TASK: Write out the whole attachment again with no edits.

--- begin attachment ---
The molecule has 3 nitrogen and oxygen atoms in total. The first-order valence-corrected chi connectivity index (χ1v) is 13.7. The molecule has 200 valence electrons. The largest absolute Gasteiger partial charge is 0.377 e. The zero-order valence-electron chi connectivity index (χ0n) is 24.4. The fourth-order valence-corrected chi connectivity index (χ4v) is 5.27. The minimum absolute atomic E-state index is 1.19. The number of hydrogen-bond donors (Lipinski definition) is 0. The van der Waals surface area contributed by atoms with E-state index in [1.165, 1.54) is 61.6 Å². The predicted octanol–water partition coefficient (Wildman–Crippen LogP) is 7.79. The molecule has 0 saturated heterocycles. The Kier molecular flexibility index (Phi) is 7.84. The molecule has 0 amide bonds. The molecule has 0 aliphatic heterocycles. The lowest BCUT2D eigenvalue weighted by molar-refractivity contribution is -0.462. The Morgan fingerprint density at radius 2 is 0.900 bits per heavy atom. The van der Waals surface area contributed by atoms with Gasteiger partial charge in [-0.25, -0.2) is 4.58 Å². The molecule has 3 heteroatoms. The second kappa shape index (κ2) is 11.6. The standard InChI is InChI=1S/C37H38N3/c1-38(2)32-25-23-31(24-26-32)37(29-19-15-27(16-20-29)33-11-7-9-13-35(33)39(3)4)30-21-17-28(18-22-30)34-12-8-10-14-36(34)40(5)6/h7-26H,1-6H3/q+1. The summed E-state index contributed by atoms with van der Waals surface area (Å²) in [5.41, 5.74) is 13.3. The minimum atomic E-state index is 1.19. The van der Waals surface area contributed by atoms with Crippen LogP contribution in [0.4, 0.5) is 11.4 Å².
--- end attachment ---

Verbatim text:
The molecule has 3 nitrogen and oxygen atoms in total. The first-order valence-corrected chi connectivity index (χ1v) is 13.7. The molecule has 200 valence electrons. The largest absolute Gasteiger partial charge is 0.377 e. The zero-order valence-electron chi connectivity index (χ0n) is 24.4. The fourth-order valence-corrected chi connectivity index (χ4v) is 5.27. The minimum absolute atomic E-state index is 1.19. The number of hydrogen-bond donors (Lipinski definition) is 0. The van der Waals surface area contributed by atoms with E-state index in [1.165, 1.54) is 61.6 Å². The predicted octanol–water partition coefficient (Wildman–Crippen LogP) is 7.79. The molecule has 0 saturated heterocycles. The Kier molecular flexibility index (Phi) is 7.84. The molecule has 0 amide bonds. The molecule has 0 aliphatic heterocycles. The lowest BCUT2D eigenvalue weighted by molar-refractivity contribution is -0.462. The Morgan fingerprint density at radius 2 is 0.900 bits per heavy atom. The van der Waals surface area contributed by atoms with Gasteiger partial charge in [-0.25, -0.2) is 4.58 Å². The molecule has 3 heteroatoms. The second kappa shape index (κ2) is 11.6. The standard InChI is InChI=1S/C37H38N3/c1-38(2)32-25-23-31(24-26-32)37(29-19-15-27(16-20-29)33-11-7-9-13-35(33)39(3)4)30-21-17-28(18-22-30)34-12-8-10-14-36(34)40(5)6/h7-26H,1-6H3/q+1. The summed E-state index contributed by atoms with van der Waals surface area (Å²) in [5.41, 5.74) is 13.3. The minimum atomic E-state index is 1.19. The van der Waals surface area contributed by atoms with Crippen LogP contribution in [0.4, 0.5) is 11.4 Å².